Since I wrote the post last week on tracking New Year’s goals, I have been thinking about the difference between goals and habits. This year I’m focusing on habits. I have the usual big pile of goals as well, but I want to see how it will work making changes consciously driven by new habits.
21-Day Chain for a New Habit
There is no scientific evidence that I can find for the idea that it takes 21 days to form a new habit (if you know of any, please comment), but I see the wisdom in not breaking the chain when making a change. And, I like the number.
A three-week time period seems doable. So, I’m going with 21 days to check in on my new habits.
Will you make a new habit with me over the next 21 days?
One of the resolutions or goals that a lot of people choose is to save money. I am always looking for new ways to save green in both senses—money and environment.
I would like to hear more natural parents’ ideas for saving green. How are you saving green this year?
Do you want to create a new Save Green Habit with me?
Decide what the habit will be, and do it every day for 21 days. In order to give you a day to think of a new habit you want to make part of your life, I’m making tomorrow (January 5th) Day #1.
Remember this is a habit, a new behavior that you can track daily. It isn’t a one-time action (call the power company to switch to wind power) or a goal (reduce energy usage by 20%) or a plan (grow spinach and carrots in my garden). A habit is a new behavioral groove in the record of your life.
I will check in on Save Green Habits every couple of days until Day #21 (January 25th) and let you know how my habit is going. I have a few suggestions to make about new green habits as well.
My Family’s New Habits
On New Year’s day, my family gathered to talk about highlights of the past decade and the past year. Then, we asked what we want to be able to say about highlights of the coming decade and year. This was the beginning of our goals. At that point, we looked at which of these goals looked like new habits. My husband and I looked for greener habits, while our children were more focused on activities they enjoy.
- My husband will shut down his computer every night. His desktop computer uses about 120 watts per hour, which ends up being about 1.44 kilowatt hours (kWh) for every 12-hour period it sits not in use. We pay for a windpower option, which is a little more expensive than the coal-power option. The savings will be about $10.25 and 525 kilowatt hours per year.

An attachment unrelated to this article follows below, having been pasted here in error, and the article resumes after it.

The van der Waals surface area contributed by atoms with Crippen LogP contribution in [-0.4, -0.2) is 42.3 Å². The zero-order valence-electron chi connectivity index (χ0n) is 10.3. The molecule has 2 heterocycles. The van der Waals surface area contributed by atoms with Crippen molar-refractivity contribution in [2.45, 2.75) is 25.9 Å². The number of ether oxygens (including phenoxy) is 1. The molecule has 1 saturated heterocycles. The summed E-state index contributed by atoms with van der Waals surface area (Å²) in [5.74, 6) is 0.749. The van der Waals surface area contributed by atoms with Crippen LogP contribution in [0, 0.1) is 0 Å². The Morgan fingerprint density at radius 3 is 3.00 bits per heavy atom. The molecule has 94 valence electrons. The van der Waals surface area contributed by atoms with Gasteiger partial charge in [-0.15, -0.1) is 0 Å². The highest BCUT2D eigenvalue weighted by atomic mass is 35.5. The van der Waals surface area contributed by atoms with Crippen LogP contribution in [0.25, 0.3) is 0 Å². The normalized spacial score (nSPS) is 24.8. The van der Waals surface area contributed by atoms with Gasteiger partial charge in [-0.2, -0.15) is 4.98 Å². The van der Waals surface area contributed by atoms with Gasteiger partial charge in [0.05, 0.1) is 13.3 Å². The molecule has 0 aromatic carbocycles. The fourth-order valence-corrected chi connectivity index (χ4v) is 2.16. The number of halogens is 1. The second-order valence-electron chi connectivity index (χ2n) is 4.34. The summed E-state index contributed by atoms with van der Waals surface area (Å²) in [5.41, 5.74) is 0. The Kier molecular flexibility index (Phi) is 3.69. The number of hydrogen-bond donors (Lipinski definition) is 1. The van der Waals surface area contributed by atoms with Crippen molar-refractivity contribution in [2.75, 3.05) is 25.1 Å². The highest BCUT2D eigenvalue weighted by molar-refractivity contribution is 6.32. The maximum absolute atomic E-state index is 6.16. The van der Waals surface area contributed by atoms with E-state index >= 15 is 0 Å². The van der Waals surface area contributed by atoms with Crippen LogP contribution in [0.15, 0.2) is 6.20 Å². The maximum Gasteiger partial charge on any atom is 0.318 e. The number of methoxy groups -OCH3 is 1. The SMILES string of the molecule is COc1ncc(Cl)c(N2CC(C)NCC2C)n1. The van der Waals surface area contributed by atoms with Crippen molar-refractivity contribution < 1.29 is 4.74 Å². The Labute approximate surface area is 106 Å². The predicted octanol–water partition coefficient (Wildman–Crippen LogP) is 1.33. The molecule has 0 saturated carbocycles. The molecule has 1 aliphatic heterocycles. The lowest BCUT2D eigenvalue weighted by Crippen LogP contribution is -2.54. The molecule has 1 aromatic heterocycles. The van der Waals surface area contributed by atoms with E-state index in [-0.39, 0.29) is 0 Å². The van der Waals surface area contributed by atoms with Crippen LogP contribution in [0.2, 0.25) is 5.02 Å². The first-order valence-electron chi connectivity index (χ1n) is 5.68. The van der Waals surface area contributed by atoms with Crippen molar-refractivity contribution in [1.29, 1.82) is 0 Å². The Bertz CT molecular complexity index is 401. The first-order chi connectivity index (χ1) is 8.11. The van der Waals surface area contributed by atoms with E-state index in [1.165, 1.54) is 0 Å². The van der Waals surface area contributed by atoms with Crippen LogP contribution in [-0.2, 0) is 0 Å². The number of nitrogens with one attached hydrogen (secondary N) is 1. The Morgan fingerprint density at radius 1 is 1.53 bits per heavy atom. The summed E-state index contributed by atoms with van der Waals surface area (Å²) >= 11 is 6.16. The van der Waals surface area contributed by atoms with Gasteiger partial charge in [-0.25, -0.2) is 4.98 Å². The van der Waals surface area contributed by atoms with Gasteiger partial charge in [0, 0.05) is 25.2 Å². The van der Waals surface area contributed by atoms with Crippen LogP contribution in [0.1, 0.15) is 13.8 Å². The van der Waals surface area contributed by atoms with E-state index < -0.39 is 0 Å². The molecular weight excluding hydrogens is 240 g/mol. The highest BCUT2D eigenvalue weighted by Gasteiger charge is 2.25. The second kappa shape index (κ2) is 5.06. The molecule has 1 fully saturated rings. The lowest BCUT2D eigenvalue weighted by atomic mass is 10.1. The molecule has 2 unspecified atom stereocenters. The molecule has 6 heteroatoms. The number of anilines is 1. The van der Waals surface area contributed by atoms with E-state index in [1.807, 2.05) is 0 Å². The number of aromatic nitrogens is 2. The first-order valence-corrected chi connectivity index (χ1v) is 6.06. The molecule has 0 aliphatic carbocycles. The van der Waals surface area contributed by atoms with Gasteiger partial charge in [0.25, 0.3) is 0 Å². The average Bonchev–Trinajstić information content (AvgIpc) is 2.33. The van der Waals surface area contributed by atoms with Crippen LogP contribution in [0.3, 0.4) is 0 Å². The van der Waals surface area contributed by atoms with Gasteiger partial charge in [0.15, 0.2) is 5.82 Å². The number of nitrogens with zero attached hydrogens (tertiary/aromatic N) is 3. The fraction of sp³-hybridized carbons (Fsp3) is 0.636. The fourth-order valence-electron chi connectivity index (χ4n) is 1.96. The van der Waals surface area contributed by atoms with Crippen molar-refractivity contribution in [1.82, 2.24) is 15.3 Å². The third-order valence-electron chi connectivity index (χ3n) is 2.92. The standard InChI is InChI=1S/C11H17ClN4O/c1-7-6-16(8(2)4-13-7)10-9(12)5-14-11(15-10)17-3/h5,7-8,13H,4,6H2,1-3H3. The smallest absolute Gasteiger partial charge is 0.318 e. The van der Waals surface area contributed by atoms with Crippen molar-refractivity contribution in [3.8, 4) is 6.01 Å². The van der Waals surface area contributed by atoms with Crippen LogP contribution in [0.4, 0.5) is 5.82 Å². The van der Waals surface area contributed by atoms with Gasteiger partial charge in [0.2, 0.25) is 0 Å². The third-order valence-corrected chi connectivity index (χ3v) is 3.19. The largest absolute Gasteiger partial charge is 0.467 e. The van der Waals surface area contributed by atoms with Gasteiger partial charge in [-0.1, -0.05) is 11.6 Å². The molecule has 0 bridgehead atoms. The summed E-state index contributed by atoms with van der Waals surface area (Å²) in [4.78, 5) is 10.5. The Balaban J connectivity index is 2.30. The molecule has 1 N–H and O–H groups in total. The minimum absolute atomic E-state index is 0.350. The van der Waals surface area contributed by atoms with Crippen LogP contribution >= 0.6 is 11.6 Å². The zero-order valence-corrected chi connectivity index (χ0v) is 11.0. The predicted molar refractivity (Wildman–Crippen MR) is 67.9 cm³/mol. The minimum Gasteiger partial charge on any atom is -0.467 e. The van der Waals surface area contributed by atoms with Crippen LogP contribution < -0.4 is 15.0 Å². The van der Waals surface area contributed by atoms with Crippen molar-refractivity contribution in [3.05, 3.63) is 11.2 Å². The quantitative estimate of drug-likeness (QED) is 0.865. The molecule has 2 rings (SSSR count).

- My daughter will spend at least 30 minutes each day knitting projects from a new knitting book she got for the holidays. She decided this all on her own because she wants to knit for her friends.
- My son will spend at least 15 minutes each day on Mandarin Chinese language lessons, Chinese culture books, or practicing Kung Fu. He chose the activities, and I worked with him to create enough variety that he can fit his mood of the day.
- I will run stairs every day, actual first-floor to second-floor stairs. I tell my children to resist marketing, that they don’t need stuff to have fun, so I’m trying to walk that talk—or run that talk in this case. An average treadmill uses .75 kilowatt-hours for 30 minutes. Assuming I would have used it half an hour a day every day of the year (which of course I would have), the savings will be about $5.34 and 274 kilowatt hours per year.
To track our habits, we have created a calendar that includes checkboxes for each of us. I don’t think we’ll need a printed calendar in the future, but this is a new process for us, so I wanted to make it really clear and easy for us all to succeed. Once these habits are well established, we plan to check in and see what else, if anything, we would like to add to our lives. Once the novelty of the process wears off, I think we’ll be able to track on our regular calendar or with magnets on our refrigerator.
Tomorrow is Day #1 of my new Save Green Habit: run the stairs every day.